In an interview with Kazakhstan’s InBusiness website, ABA (Advanced Bank of Asia) Bank Executive Director Madi Akmambet and CEO Askhat Azhikhanov shared their success story of turning a one-branch bank in Cambodia into a progressive and fast-growing commercial bank with more than 75 branches, 200 self-banking machines, 350 ATMs and 6,500 workers, who are almost entirely Cambodian, all in less than a decade.
ABA Bank is currently among Cambodia’s top three commercial banks with nearly $218.9 billion in assets. In 2019, the bank had 40 million transactions amounting to $34 billion and the same year it generated a record-high revenue of $127 million, a 72 percent growth over 2018.
Kazakh natives Akmambet and Azhikhanov, graduates of Kazakh State Academy of Management and London’s Cass Business school, arrived in Cambodia to develop ABA Bank in 2009 under the guidance of Damir Karasayev, Kazakh businessman and former head of Kazakhstan Stock Exchange (KASE), former CEO of then Kazakhstan’s large mobile operator KarTel and former CEO of KazTransGas, who in 2007 acquired a 100 percent stake in the bank.
“I came at the beginning of 2009 and over this period, Damir created a team and fully updated the IT system, before starting to create branches. As for me, I had the task of growing the bank and turning losses into profits. I conceived of the bank as a child that could be raised and fed with assets worth just $40 million and with 100 workers to start. It was not easy at first, as there were no business team, no client base, no knowledge about the country,” Akmambet said, as quoted by inbusiness.kz.
He noted the significant competition present in the market, where other banks had $500 million to $900 million in assets with an already developed branch network.
Both Akmambet and Azhikhanov had vast experience working in both the financial sector in Kazakhstan and beyond, including at the Kazakh Finance Ministry and National Bank.
“This diverse experience gave us a clear idea of what we might need to do in an untapped market like Cambodia. We knew that it was doable,” said Azhikhanov.
The bank harnessed Cambodia’s rapid economic growth and its increasing investment attractiveness.
“We were not the only ones who saw the market potential. Many competitors were coming here and over the years the number of banks doubled from 30 to 60, and more than half of them began operating as subsidiaries of large foreign banks. Therefore, we had to think about how to be competitive, fast, and flexible. The full support of Damir Karasayev was a key factor in our success and gave us a strong competitive advantage because foreign banks were slow in their decision-making due to the need to run everything by the bureaucracy in their headquarters,” said Akmambet.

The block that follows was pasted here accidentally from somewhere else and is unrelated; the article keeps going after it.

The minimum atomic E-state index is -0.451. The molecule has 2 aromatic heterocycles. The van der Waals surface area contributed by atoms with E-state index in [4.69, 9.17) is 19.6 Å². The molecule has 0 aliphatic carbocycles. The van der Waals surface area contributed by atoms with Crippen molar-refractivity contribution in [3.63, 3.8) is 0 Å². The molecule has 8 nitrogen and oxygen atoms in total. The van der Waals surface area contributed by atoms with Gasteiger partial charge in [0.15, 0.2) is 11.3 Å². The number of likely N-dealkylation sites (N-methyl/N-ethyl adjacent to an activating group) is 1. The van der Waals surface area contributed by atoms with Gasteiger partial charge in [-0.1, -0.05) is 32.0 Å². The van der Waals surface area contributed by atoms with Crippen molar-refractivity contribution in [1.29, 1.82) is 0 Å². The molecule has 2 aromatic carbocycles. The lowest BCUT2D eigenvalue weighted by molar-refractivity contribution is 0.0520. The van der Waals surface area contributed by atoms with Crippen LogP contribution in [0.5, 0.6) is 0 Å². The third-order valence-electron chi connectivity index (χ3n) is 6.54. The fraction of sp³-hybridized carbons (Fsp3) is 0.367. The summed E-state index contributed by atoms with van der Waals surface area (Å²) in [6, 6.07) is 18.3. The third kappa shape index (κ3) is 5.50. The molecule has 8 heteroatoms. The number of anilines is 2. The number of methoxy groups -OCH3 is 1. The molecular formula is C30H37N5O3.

The bank strategy focused on small and medium-sized businesses that make up 90 percent of operating companies in Cambodia and incorporating new technologies, including mobile banking and fintech, which enabled the bank to have 90 percent of its transactions done without the need to visit the office. Among other technologies used by the team were e-cash processers, which enabled cardless ATM withdrawals, the ABA Pay service that uses QR codes and cashless payments, and PayWay, an e-commerce payment online service.
Profit was not the first priority, said Akmambet, profits were the “outcome of a well-cultivated relationship between the company and its clients.”
“From the very beginning, we wanted to run our banking operation honestly and fairly, and the main way to do that is to treat customers humanely and not to make profits from ruining people, but to offer products that would help develop the country’s economy. Therefore, we did not focus on mortgages, retail consumer loans, collateral, and unsecured loans at high interest rates (loan sharking) and other activities that drive people into crushing debt. We know that because of the lack of financial literacy, people will take loans without thinking about how they will pay them back,” said Azhikhanov, stressing that helping the economy and businesses grow constitutes the bank’s philosophy.
The bank’s average loan amount amounts to $50,000 at an interest rate of 10 percent, while the share of non-performing loans in the loan portfolio is only 0.7 percent.
Investors were eyeing ABA bank, but among them, only the National Bank of Canada, the sixth-largest bank in Canada and the leading bank in Quebec with nearly $207 billion in assets, shared the bank’s ethics and interest in promoting the country’s economic and social development. In 2014, they started to steadily acquire stakes in the bank starting from an initial ten percent stake, but then eventually bringing their share up to 100 percent in 2019 and investing a total of $320 million.
“They did not buy 100 percent upfront, but instead studied our practices and whether our financial reports were sound. Therefore, by the time they were ready to purchase the controlling stake, they had a deep trust and respect towards the team. They did not replace anyone. It is a very rare occurrence for such a large financial institution to purchase a bank, and then to not change out the team. This shows that they valued the highly qualified specialists already working for the bank despite their country of origin,” said Azhikhanov.
The team said they did not expect they would stay in Cambodia for ten years.
“From the very beginning, we looked at the bank, not as a temporary project and we did not harbor plans to rip off the local population. We tried to be responsible to the country and to its people. And this is perhaps the key to our success, we have improved our management style and built a good image, which has strengthened the company’s resistance to market stress,” said Akmambet.
Such an approach compounded with the bank’s high liquidity and quality loan portfolio helped it weather some of the worst fallout from the Coronavirus pandemic.